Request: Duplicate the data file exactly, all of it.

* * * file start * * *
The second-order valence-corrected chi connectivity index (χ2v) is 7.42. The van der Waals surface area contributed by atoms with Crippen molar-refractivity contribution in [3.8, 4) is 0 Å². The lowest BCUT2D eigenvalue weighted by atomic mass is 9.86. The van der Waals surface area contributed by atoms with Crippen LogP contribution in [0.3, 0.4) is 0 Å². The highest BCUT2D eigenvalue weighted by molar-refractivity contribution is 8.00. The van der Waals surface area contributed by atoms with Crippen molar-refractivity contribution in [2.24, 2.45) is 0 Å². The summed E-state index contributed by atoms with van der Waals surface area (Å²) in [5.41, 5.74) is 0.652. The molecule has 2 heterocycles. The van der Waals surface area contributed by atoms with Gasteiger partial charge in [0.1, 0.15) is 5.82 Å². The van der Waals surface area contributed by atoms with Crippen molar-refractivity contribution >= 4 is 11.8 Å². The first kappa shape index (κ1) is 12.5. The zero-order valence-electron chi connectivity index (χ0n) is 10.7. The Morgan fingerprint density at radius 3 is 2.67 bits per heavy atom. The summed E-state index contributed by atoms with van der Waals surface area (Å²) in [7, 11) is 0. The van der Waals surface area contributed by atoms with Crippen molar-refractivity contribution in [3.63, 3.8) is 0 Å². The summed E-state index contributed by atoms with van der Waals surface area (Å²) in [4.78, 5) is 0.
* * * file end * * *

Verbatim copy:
The second-order valence-corrected chi connectivity index (χ2v) is 7.42. The van der Waals surface area contributed by atoms with Crippen molar-refractivity contribution in [3.8, 4) is 0 Å². The lowest BCUT2D eigenvalue weighted by atomic mass is 9.86. The van der Waals surface area contributed by atoms with Crippen LogP contribution in [0.3, 0.4) is 0 Å². The highest BCUT2D eigenvalue weighted by molar-refractivity contribution is 8.00. The van der Waals surface area contributed by atoms with Crippen molar-refractivity contribution in [2.24, 2.45) is 0 Å². The summed E-state index contributed by atoms with van der Waals surface area (Å²) in [5.41, 5.74) is 0.652. The molecule has 2 heterocycles. The van der Waals surface area contributed by atoms with Gasteiger partial charge in [0.1, 0.15) is 5.82 Å². The van der Waals surface area contributed by atoms with Crippen molar-refractivity contribution >= 4 is 11.8 Å². The first kappa shape index (κ1) is 12.5. The zero-order valence-electron chi connectivity index (χ0n) is 10.7. The Morgan fingerprint density at radius 3 is 2.67 bits per heavy atom. The summed E-state index contributed by atoms with van der Waals surface area (Å²) in [7, 11) is 0. The van der Waals surface area contributed by atoms with Crippen molar-refractivity contribution in [3.63, 3.8) is 0 Å². The summed E-state index contributed by atoms with van der Waals surface area (Å²) in [4.78, 5) is 0.